While much of the rest of the world is still feeling the economic pinch, it can at times act like a playground for global millionaires.
In all, some 40 countries are expected to be represented at the December sale but there is no solitary powerbroker.
British and Irish buyers, notably JP McMcManus and John Magnier, remain major players with an increasing number of established and emerging figures from the Middle East as well as an increasing number from the Far East.
For all the money exchanged, there is a remarkably simple process to the Tattersalls sales.
The horses come to Tattersalls pre-sale in one of the 850 stables on a 47-acre site and are there to be viewed by prospective buyers before being led into the sales ring. Once there, the auction begins.
As the prices go up and up, George explains it is "great theatre."
But he also admits: "It's not quite like there are gasps. You have some people attending hoping to see drama and excitement unfold but the vast majority are there in a professional capacity.
"But there wasn't one person not caught up in the moment when that filly went for five million guineas."
With some 10,000 horses sold each year, the turnover of horses is rapid so, as such, almost as soon as the horses are bought, they are off to their new homes, once the necessary veterinary checks are carried out.
Can a horse, though, ever truly be worth as much as five million guineas?
No one at Tattersalls, which takes a 5% cut from each sale, is about to say so. But while there are the auction highlights, there are also immense bargains to be had.
Treve, the French horse and winner of the Prix de l'Arc de Triomphe, was snapped up at another auctioneers for a mere £50,000, a bargain considering its worth now after winning the $6.25 million Longchamp classic.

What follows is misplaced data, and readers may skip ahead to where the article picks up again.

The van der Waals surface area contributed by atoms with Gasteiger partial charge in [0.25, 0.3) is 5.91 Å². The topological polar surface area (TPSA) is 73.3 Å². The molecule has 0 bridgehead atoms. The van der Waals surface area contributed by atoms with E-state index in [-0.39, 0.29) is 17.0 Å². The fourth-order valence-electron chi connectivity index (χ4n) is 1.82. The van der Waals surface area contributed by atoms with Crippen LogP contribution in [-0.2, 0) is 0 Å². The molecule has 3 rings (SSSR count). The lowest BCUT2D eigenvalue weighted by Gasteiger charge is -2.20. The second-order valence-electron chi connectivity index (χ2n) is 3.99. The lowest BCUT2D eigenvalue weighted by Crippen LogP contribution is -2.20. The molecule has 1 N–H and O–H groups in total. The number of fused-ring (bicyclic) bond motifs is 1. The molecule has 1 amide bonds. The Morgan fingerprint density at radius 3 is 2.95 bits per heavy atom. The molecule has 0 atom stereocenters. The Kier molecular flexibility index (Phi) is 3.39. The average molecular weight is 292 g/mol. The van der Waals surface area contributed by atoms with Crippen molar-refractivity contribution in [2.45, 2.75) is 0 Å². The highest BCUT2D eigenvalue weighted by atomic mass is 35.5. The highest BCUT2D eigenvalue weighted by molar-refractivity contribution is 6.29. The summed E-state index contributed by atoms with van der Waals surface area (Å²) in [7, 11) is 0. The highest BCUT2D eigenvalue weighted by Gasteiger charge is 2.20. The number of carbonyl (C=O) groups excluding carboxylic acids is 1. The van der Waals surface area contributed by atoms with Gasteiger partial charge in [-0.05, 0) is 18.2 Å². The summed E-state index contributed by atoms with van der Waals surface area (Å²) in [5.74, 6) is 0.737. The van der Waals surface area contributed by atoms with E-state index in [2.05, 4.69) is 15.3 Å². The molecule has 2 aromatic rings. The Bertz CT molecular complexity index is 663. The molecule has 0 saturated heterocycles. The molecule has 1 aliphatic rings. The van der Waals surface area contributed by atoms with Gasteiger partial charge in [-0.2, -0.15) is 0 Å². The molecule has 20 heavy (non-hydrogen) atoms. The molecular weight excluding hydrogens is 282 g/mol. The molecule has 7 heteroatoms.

By the same token, horses do not necessarily go on to live up to their high price tag, making such bidding a risky business, a type of high-risk poker.
"You get superstars whose first appearance in public is quite underwhelming," says George. "That's one of the beauties of it. No one can predict the future so hence you get some surprises."
Once those horses are sold, though, Tattersalls work is not done and they continue to follow their progress for future potential worth and future potential sales.
Tattersalls remains the name when it comes to bloodstock auctions but, as George points out, they still have to work at it.
"We're the world's first and Europe's largest but we have to work hard to keep the company in that position," he says. "There's competition out there and the day we think there isn't, is the day we're in trouble.
"So we need to keep working hard, to build on our history and make sure we cover as many bases as we possibly can."
Last year, the company turnover was $355.4 million but still some way shy of the firm's record year in 2007 $411.4 million.
Should the December sale be a success, Tattersalls are on course to match, possibly exceed that figure. With those sorts of numbers, the company looks likely to stay at the forefront of the industry for some time hence.